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George Black Orsborne (4 July 1902 – 23 December 1957), also known as PJ Orsborne, was a Grimsby trawler captain and seafarer, who acquired notoriety in 1936 when he took the trawler Girl Pat on an unauthorised voyage across the Atlantic. The escapade attracted much press attention, and Orsborne and his crew were briefly hailed as heroes. Orsborne was tried and imprisoned for the theft of the trawler; subsequently he claimed that the voyage had been part of an undercover operation organised by British Naval Intelligence.

Orsborne served in the Royal Navy in both world wars. He published an account of his adventurous life in 1949.

Early life

George Black Orsborne was born George Black on 4 July 1902,[n 1] in the small north Scottish coastal town of Buckie. He assumed the Orsborne name when his widowed mother remarried and moved the family to Aberdeen, where George, nicknamed "Dod", spent his formative years.[3] When he was 14 Orsborne lied about his age and enlisted as a Boy Seaman in the Royal Navy.[4] He served in the Dover Patrol, and was wounded during the 1918 Zeebrugge Raid.[5] After leaving the Royal Navy in December 1919 he worked ashore for a brief period before joining the merchant navy.[6] By the time he was 21 he had passed his master's ticket examinations; his first command was of a Grimsby trawler.[7]

Trawler skipper

For the following ten years, Orsborne led a varied maritime career which included "a bit of everything—rum-running, whaling, deep-sea trawling in the Arctic".[8] His exploits included searching for traces of the American aviator Paul Redfern, who disappeared on a flight over the Brazilian jungle in 1927,[9][10] and later adventures in the Arabian Sea and the Indian Ocean. At some stage—Orsborne's memoirs do not provide a date—he married,[7] and according to newspaper accounts managed to father eight children,[6] in spite of his own statement that he saw little of his wife after their marriage.[11] In November 1935, back in Grimsby, he became skipper of the former seine fishing boat Gypsy Love, which its owners, the Marstrand Fishing Company, had converted into a trawler.[12]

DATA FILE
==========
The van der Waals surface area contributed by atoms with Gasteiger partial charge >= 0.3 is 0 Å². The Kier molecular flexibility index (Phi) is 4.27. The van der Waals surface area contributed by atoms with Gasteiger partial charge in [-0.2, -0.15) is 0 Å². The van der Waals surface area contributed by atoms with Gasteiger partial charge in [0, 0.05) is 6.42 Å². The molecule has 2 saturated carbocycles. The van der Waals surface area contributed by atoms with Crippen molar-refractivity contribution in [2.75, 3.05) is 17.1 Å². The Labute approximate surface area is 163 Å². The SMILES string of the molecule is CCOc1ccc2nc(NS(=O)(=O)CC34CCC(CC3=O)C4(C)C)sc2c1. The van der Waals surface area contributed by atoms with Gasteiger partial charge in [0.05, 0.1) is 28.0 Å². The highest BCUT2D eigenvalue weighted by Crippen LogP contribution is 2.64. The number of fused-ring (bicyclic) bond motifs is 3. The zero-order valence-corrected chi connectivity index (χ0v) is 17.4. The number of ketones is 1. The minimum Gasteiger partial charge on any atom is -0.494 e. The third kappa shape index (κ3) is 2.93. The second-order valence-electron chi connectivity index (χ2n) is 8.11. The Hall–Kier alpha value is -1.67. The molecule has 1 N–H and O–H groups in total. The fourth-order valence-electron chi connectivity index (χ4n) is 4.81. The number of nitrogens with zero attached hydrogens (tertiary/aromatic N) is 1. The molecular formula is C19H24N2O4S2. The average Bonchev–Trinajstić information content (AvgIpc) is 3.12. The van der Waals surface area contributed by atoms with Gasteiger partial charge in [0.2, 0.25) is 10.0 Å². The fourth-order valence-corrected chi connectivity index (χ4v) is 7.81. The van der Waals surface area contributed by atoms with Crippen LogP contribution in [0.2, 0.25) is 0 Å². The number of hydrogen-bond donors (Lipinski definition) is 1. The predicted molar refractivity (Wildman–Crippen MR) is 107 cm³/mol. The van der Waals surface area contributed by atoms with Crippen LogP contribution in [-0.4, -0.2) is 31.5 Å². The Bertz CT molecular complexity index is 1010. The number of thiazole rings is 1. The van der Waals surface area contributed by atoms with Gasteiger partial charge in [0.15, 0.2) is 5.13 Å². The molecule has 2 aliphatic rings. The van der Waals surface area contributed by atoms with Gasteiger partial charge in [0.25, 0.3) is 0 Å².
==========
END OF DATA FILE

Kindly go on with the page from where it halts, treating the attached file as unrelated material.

Girl Pat adventure

In April 1936, Orsborne and a crew of four, with his younger brother James as an unauthorised passenger, left Grimsby in another Marstrand trawler, the Girl Pat, in what was supposed to be a normal North Sea fishing trip. However, after leaving port Orsborne informed the crew that they would be going on an extended cruise in more southerly waters.[13][14] Nothing more was heard of them until mid-May when the owners, who had by then assumed the vessel lost, received invoices relating to its repair and reprovisioning in the north Spanish port of Corcubión late in April.[15] Subsequent sightings placed her in the Savage Islands,[16] at Dakar in Senegal,[17] and Îles du Salut off the South American coast.[18] Her only means of navigation during more than 6,000 miles of voyaging was a sixpenny school atlas.[5] At one point Girl Pat was reported wrecked in the Bahamas, with all hands lost.[19] After the vessel's capture and detention following a chase outside Georgetown, British Guiana, Orsborne and his crew were hailed as heroes by much of the world's press.[20][21] Back in England, Orsborne was tried for the theft of the Girl Pat and sentenced to 18 months' imprisonment.[22] Many years later, in his memoirs, Orsborne made the uncorroborated claim that the voyage was an undercover operation carried out on behalf of British Naval Intelligence, with the aim of undermining General Franco's rebellion against the Spanish government, in the run-up to the Spanish Civil War.[23]

Later career